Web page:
Mercury after sunset: Greatest elongation is August 27
Mercury will have a great evening apparition in August 2022 … for the Southern Hemisphere. For us in the Northern Hemisphere, Mercury will appear low in the evening twilight horizon throughout August, tough to see. But a careful search with binoculars might bring the little planet into view.
Where to look: Look for Mercury in the sunset direction, as soon as the sky begins to darken. Northern Hemisphere observers: Try sweeping for Mercury with binoculars. It might surprise you, and pop into view.
When to look: Mercury begins this evening apparition in late July. It’ll disappear again by mid-September.
Greatest elongation is 16 UTC on August 27, 2022. At greatest elongation, Mercury is farthest from the sunset for this evening apparition, 27 degrees from the sun in the evening sky.
Note: As the innermost planet, Mercury is tied to the sun in our sky. As a result, it never ventures very far above the horizon after sunset. As soon as the sun disappears below your horizon, the clock starts ticking. So, will you see the glowing point of light that is Mercury before it follows the setting sun?
At greatest elongation in August 2022:
– Mercury’s distance from sun on the sky’s dome is 27 degrees.
– Mercury’s elevation in our Northern Hemisphere sky doesn’t improve, as the planet approaches greatest elongation in late August. That’s because the ecliptic (path of the sun, moon and planets) lies at such a narrow angle to the evening horizon at this time of year. So Mercury’s movement away from the sun carry it southward along the horizon, instead of upward.
– Mercury shines at magnitude 0.2.
– Through a telescope, Mercury appears about 53% illuminated, in a waxing gibbous phase, 7.2 arcseconds across.
For precise sun and Mercury rising times at your location:
Mercury events in 2022 and 2023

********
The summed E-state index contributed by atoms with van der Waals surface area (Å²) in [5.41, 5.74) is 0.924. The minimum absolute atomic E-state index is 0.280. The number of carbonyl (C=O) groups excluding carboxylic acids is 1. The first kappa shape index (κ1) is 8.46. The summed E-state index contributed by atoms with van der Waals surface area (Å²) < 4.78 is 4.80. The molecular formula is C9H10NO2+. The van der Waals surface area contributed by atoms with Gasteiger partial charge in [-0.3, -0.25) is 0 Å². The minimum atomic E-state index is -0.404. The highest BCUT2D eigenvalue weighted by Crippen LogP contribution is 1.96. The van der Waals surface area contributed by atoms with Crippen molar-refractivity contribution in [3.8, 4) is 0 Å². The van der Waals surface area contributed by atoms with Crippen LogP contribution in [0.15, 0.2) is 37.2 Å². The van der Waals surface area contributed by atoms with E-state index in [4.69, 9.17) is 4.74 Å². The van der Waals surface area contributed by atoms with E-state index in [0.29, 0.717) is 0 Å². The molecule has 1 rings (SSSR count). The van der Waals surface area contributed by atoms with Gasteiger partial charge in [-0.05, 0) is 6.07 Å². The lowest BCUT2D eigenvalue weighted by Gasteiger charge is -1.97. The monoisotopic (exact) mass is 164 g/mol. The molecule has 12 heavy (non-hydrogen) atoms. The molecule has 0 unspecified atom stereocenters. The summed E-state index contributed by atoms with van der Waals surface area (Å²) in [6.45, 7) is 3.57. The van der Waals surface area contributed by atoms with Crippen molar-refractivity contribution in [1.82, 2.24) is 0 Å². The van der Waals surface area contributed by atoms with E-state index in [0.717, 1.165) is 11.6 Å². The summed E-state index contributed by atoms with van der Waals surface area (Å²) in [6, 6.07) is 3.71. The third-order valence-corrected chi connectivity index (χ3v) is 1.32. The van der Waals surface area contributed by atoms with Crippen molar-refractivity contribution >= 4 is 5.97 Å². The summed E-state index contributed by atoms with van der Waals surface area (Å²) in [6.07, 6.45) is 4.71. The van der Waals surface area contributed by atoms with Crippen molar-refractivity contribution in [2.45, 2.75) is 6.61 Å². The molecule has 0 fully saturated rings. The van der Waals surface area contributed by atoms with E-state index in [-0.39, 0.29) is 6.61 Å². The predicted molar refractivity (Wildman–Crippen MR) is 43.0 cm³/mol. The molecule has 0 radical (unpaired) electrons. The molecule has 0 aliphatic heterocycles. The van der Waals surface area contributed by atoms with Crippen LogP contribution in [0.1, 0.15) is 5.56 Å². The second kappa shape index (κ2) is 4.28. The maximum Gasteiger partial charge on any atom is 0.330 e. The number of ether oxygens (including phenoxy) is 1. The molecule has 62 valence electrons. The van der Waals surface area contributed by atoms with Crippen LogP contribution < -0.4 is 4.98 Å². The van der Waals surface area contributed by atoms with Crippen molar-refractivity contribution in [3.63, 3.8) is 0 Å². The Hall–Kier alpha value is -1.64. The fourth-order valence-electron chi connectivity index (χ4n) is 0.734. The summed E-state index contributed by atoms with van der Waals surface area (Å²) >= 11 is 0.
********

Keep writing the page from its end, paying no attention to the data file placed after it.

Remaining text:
Aug 27, 2022: Greatest elongation (evening)
Sep 23, 2022: Inferior conjunction (races between Earth and sun)
Oct 8, 2022: Greatest elongation (morning)
Nov 8, 2022: Superior conjunction (passes behind sun as seen from Earth)
Dec 21, 2022: Greatest elongation (evening)
Jan 7, 2023: Inferior conjunction (races between Earth and sun)
Jan 30, 2023: Greatest elongation (morning)
Mar 17, 2023: Superior conjunction (passes behind sun from Earth)
Apr 11, 2023: Greatest elongation (evening)
May 1, 2023: Inferior conjunction (races between Earth and sun)
May 29, 2023: Greatest elongation (morning)
Jul 1, 2023: Superior conjunction (passes behind sun from Earth)
Aug 10, 2023: Greatest elongation (evening)
Sep 6, 2023: Inferior conjunction (races between Earth and sun)
Sep 22, 2023: Greatest elongation (morning)
Oct 20, 2023: Superior conjunction (passes behind sun from Earth)
Dec 4, 2023: Greatest elongation (evening)
Dec 22, 2023: Inferior conjunction (races between Earth and sun)
Heliocentric view of Mercury August 2022
A comparison of elongations
Not all of Mercury’s greatest elongations are created equal. Indeed, some are greater than others. Ultimately, the farthest from the sun that Mercury can ever appear on the sky’s dome is about 28 degrees. The least distance, comparatively, is around 18 degrees.
Also, elongations are better or worse depending on the time of year they occur.
In the autumn for either hemisphere, the ecliptic – or path of the sun, moon and planets – makes a narrow angle to the horizon in the evening. But it makes a steep slant, nearly perpendicular, in the morning. So, in autumn from either hemisphere, morning elongations of Mercury are best. Then, Mercury appears higher above the horizon and farther from the glow of the sun. Evening elongations in autumn are harder to see, however.
But, In the spring for either hemisphere, the situation reverses. The ecliptic and horizon meet at a sharper angle on spring evenings and a narrower angle on spring mornings. So, in springtime for either hemisphere, evening elongations of Mercury are best. Meanwhile, morning elongations in springtime are harder to see.
Photos from our community
Some resources to enjoy
Bottom line: Mercury is currently visible during its evening apparition. Look in the sunset direction, as the sky is darkening. The planet reaches greatest elongation on August 27, 2022.